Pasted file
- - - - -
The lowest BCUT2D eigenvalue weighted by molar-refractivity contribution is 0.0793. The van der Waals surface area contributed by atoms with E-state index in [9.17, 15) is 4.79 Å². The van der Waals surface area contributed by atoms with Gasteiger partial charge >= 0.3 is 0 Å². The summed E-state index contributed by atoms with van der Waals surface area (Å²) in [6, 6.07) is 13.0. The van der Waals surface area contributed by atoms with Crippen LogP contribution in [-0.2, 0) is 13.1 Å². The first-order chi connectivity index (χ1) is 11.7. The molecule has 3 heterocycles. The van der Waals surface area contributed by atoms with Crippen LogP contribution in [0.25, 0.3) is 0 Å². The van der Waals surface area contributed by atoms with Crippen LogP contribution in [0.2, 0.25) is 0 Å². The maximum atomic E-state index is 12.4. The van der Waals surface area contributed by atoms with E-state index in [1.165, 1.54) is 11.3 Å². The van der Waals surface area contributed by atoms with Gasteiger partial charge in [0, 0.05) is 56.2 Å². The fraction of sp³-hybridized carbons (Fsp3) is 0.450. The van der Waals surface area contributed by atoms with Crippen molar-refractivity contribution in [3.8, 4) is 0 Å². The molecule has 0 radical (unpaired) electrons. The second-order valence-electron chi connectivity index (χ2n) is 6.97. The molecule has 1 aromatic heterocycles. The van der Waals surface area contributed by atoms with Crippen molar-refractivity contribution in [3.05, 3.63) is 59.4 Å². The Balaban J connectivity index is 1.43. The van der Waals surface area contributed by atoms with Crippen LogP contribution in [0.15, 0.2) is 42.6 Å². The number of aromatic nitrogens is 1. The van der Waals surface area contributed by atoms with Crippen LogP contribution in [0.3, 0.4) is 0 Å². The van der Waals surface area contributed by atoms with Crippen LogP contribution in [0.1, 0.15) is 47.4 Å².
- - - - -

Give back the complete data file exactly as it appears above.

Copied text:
The lowest BCUT2D eigenvalue weighted by molar-refractivity contribution is 0.0793. The van der Waals surface area contributed by atoms with E-state index in [9.17, 15) is 4.79 Å². The van der Waals surface area contributed by atoms with Gasteiger partial charge >= 0.3 is 0 Å². The summed E-state index contributed by atoms with van der Waals surface area (Å²) in [6, 6.07) is 13.0. The van der Waals surface area contributed by atoms with Crippen LogP contribution in [-0.2, 0) is 13.1 Å². The first-order chi connectivity index (χ1) is 11.7. The molecule has 3 heterocycles. The van der Waals surface area contributed by atoms with Crippen LogP contribution in [0.25, 0.3) is 0 Å². The van der Waals surface area contributed by atoms with Crippen LogP contribution in [0.2, 0.25) is 0 Å². The maximum atomic E-state index is 12.4. The van der Waals surface area contributed by atoms with E-state index in [1.165, 1.54) is 11.3 Å². The van der Waals surface area contributed by atoms with Gasteiger partial charge in [0, 0.05) is 56.2 Å². The fraction of sp³-hybridized carbons (Fsp3) is 0.450. The van der Waals surface area contributed by atoms with Crippen molar-refractivity contribution in [3.8, 4) is 0 Å². The molecule has 0 radical (unpaired) electrons. The second-order valence-electron chi connectivity index (χ2n) is 6.97. The molecule has 1 aromatic heterocycles. The van der Waals surface area contributed by atoms with Crippen molar-refractivity contribution in [3.05, 3.63) is 59.4 Å². The Balaban J connectivity index is 1.43. The van der Waals surface area contributed by atoms with Crippen LogP contribution in [0.15, 0.2) is 42.6 Å². The number of aromatic nitrogens is 1. The van der Waals surface area contributed by atoms with Crippen LogP contribution in [0.3, 0.4) is 0 Å². The van der Waals surface area contributed by atoms with Crippen LogP contribution in [0.1, 0.15) is 47.4 Å².